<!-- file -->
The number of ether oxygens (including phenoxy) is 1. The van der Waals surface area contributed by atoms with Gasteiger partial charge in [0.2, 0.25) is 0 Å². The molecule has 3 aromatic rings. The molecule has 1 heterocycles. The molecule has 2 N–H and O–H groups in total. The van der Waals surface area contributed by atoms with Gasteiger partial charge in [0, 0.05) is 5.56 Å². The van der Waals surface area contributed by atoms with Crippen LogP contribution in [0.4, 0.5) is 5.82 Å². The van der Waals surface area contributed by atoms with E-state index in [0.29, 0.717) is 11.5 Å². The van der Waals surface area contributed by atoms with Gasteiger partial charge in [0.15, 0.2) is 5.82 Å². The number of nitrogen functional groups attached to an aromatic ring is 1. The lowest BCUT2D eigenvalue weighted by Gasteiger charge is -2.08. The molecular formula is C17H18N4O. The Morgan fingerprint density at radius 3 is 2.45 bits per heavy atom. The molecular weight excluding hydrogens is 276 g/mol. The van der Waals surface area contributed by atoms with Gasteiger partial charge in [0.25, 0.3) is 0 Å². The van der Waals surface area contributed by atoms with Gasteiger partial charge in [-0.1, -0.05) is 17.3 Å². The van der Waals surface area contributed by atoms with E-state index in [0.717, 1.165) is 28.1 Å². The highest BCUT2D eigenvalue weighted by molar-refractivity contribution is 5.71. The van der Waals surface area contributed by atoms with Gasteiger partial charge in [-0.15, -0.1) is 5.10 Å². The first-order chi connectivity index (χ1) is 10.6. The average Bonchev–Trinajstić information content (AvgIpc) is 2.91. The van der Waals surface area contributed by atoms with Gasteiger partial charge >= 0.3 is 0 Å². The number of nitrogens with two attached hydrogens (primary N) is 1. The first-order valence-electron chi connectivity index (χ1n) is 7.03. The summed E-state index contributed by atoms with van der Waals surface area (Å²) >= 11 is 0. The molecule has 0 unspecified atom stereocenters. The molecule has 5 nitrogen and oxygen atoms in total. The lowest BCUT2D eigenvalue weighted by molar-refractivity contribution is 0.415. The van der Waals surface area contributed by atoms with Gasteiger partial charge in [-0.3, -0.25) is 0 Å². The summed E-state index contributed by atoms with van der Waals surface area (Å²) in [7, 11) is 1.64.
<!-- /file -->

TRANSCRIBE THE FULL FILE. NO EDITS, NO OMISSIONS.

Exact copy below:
The number of ether oxygens (including phenoxy) is 1. The van der Waals surface area contributed by atoms with Gasteiger partial charge in [0.2, 0.25) is 0 Å². The molecule has 3 aromatic rings. The molecule has 1 heterocycles. The molecule has 2 N–H and O–H groups in total. The van der Waals surface area contributed by atoms with Gasteiger partial charge in [0, 0.05) is 5.56 Å². The van der Waals surface area contributed by atoms with Crippen LogP contribution in [0.4, 0.5) is 5.82 Å². The van der Waals surface area contributed by atoms with E-state index in [0.29, 0.717) is 11.5 Å². The van der Waals surface area contributed by atoms with Gasteiger partial charge in [0.15, 0.2) is 5.82 Å². The number of nitrogen functional groups attached to an aromatic ring is 1. The lowest BCUT2D eigenvalue weighted by Gasteiger charge is -2.08. The molecular formula is C17H18N4O. The Morgan fingerprint density at radius 3 is 2.45 bits per heavy atom. The molecular weight excluding hydrogens is 276 g/mol. The van der Waals surface area contributed by atoms with Gasteiger partial charge in [0.25, 0.3) is 0 Å². The van der Waals surface area contributed by atoms with Gasteiger partial charge in [-0.1, -0.05) is 17.3 Å². The van der Waals surface area contributed by atoms with E-state index in [0.717, 1.165) is 28.1 Å². The highest BCUT2D eigenvalue weighted by molar-refractivity contribution is 5.71. The van der Waals surface area contributed by atoms with Gasteiger partial charge in [-0.15, -0.1) is 5.10 Å². The first-order chi connectivity index (χ1) is 10.6. The average Bonchev–Trinajstić information content (AvgIpc) is 2.91. The van der Waals surface area contributed by atoms with Gasteiger partial charge >= 0.3 is 0 Å². The number of nitrogens with two attached hydrogens (primary N) is 1. The first-order valence-electron chi connectivity index (χ1n) is 7.03. The summed E-state index contributed by atoms with van der Waals surface area (Å²) >= 11 is 0. The molecule has 0 unspecified atom stereocenters. The molecule has 5 nitrogen and oxygen atoms in total. The lowest BCUT2D eigenvalue weighted by molar-refractivity contribution is 0.415. The van der Waals surface area contributed by atoms with Gasteiger partial charge in [-0.3, -0.25) is 0 Å². The summed E-state index contributed by atoms with van der Waals surface area (Å²) in [7, 11) is 1.64.